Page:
The Chartered Institute of Leadership and Governance (CILG) is a professional body established under the laws of the State of New Mexico, United States of America, to build and implement Leadership and Governance skills in the administration of professional duties. CILG is currently in 51 different countries. The Institute, over the years, has helped organisations across the globe to build a robust corporate structure, implement good corporate governance and ensure that its members act according to the professional code of conduct of the institute.
The collapse of indigenous banks has become a setback to the effort of promoting indigenous Ghanaians to take control of our economy by building strong local institutions. The history of bank failure in Ghana is dominated predominantly with local banks with some evidence dating as far back as 2000 when the Bank for Housing and Construction went down.
Most of these Board of Directors who supervise the collapse of these banks are professionals in their various fields and some even belong to professional bodies in their respective fields, but the question is, how professional are they when it comes to corporate leadership and governance?
Corporate governance can be defined as “the framework of rules, relationships, systems and processes within and by which authority is exercised and controlled within corporations. It encompasses the mechanisms by which institutions, and those in control, are held accountable.” Good corporate governance promotes the going concern ability and confidence of corporations.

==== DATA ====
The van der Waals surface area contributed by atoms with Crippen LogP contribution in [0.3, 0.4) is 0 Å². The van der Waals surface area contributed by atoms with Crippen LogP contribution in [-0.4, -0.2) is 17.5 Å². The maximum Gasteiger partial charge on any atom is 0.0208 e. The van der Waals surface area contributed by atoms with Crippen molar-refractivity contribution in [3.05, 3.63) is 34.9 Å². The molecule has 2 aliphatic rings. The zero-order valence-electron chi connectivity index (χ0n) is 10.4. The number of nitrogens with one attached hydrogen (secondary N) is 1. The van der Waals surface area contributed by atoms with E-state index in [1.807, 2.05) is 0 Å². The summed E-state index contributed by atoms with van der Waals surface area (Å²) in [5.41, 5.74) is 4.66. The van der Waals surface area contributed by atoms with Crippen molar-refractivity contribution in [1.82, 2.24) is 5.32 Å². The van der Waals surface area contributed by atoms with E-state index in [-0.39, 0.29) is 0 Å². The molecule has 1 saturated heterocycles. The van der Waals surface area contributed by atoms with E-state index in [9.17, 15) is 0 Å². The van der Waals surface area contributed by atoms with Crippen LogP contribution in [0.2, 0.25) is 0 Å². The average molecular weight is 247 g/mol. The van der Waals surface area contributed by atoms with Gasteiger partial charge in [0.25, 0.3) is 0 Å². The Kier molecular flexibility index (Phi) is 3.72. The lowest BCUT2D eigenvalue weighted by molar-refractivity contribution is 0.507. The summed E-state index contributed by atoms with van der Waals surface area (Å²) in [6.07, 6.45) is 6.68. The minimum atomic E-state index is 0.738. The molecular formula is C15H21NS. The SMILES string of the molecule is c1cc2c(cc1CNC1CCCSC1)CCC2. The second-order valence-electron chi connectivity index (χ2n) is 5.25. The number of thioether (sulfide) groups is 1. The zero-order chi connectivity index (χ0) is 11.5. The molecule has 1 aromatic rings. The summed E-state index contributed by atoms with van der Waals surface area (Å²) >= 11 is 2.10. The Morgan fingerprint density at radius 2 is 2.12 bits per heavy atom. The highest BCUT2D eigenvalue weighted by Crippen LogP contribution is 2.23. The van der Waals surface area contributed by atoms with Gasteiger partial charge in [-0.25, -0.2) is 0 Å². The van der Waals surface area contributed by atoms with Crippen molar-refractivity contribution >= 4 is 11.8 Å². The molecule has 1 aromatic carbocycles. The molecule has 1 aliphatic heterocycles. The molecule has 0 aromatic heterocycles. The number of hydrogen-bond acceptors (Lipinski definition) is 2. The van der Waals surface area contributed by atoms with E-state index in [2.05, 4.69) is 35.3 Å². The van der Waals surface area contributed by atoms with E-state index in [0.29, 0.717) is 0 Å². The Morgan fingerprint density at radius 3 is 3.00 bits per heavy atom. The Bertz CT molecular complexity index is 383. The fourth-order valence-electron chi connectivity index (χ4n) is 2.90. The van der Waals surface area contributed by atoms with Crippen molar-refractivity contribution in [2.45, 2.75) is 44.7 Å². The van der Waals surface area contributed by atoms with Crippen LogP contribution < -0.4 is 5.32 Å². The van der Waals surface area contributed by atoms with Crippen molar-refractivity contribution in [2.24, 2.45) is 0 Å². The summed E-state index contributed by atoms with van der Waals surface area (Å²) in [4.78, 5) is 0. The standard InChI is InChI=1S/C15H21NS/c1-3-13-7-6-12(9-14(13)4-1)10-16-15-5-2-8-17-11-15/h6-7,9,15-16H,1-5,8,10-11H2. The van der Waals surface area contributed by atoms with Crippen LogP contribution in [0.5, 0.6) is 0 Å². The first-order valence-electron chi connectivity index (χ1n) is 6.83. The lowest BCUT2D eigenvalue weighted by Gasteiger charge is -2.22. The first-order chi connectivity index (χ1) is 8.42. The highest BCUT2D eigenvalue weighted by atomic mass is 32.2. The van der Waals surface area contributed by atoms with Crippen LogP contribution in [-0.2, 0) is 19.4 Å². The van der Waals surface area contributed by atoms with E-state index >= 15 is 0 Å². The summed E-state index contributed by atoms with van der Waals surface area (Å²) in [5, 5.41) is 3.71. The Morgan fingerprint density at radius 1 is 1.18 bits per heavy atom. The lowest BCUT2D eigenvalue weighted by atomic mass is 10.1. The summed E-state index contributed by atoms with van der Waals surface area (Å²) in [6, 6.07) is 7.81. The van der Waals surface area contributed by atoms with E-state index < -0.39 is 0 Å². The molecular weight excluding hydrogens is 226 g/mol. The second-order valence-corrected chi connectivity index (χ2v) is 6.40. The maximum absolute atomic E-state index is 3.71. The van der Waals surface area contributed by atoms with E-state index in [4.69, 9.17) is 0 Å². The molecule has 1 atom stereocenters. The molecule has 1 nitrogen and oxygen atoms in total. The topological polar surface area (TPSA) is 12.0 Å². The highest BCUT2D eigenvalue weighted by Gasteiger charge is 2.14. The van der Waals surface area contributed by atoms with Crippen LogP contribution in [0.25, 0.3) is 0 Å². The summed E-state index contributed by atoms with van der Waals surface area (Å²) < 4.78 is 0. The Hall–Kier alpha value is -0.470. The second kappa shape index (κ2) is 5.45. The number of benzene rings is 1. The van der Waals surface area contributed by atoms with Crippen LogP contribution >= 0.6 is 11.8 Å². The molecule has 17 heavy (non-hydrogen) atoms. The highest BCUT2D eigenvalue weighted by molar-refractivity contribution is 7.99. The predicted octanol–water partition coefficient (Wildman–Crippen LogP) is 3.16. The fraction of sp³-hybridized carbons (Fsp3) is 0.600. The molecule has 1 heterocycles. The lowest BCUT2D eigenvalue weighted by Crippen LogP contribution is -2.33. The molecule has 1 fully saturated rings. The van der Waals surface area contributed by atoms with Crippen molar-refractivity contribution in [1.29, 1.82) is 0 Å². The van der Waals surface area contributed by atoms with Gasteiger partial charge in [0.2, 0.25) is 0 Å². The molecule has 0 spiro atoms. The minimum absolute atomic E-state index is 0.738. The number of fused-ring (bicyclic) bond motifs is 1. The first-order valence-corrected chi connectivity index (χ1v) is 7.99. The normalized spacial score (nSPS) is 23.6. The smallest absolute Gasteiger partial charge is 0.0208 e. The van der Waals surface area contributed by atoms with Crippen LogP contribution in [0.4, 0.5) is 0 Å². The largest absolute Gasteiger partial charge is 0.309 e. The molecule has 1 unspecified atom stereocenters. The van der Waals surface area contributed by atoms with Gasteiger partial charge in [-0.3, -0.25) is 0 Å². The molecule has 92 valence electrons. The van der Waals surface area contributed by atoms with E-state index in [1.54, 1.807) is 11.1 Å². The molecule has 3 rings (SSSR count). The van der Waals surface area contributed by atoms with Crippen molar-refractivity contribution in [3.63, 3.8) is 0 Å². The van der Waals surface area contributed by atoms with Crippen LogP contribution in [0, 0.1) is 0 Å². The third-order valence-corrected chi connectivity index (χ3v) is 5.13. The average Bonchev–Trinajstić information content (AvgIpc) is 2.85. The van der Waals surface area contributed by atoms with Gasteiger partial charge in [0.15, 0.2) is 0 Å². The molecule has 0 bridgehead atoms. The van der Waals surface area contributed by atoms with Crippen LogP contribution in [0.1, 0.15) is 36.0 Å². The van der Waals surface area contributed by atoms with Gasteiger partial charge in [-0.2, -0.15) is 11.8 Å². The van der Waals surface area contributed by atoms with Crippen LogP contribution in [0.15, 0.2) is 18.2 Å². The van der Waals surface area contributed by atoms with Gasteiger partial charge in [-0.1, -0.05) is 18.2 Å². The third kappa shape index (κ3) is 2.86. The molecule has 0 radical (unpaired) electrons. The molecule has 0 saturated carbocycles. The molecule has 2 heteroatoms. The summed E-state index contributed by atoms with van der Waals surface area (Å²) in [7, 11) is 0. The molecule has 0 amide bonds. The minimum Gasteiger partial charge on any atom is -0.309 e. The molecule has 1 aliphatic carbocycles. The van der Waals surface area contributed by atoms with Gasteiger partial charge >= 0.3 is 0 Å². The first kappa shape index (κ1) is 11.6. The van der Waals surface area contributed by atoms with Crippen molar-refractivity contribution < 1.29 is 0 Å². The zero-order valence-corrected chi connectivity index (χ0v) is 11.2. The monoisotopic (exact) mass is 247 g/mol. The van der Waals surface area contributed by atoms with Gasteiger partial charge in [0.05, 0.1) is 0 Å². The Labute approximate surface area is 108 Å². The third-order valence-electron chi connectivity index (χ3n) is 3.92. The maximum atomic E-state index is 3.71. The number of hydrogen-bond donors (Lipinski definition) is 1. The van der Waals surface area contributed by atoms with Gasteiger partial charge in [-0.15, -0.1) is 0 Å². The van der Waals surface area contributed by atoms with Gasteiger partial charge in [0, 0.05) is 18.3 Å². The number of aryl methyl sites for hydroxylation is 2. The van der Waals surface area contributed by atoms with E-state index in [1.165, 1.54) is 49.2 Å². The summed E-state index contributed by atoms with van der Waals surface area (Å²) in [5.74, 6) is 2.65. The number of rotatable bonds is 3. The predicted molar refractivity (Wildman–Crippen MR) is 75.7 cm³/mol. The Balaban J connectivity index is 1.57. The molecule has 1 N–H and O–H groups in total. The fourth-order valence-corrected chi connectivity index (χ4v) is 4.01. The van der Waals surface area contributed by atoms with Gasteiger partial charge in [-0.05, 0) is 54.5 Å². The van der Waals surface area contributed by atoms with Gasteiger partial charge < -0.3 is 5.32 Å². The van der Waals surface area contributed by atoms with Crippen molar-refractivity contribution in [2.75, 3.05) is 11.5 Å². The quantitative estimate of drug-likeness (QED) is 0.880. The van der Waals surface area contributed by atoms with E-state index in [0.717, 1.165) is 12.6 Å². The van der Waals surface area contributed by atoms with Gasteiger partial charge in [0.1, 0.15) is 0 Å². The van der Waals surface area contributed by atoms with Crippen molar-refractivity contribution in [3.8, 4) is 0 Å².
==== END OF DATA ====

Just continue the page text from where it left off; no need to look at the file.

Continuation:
CILG Ghana trains its individual members who are directors of various institutions, given their various personal attributes and different competencies, to inevitably contribute to their boards in a number of roles. Some of these roles contribute to the performance aspects of the board’s work (strategy formulation and policymaking); others contribute to the conformance aspects (executive supervision and accountability).
The following are examples of some performance-oriented roles that individual directors who are members of CILG are expected to play.
Bringing wider business and board experience in identifying issues that the board, not management, should be handling, for discussion and decision-making. Directors tend to respect the wisdom of the director who brings to bear accumulated knowledge and experience in business and elsewhere on issues facing the board. As Cadbury Report put it, ‘the board should include non-executive directors of sufficient caliber and number for their view to carry significant weight in the board’s decisions’. Long-serving directors may well find themselves cast in this role by newer board colleagues. Accumulated wisdom can, of course, have limitations in rapidly changing situations.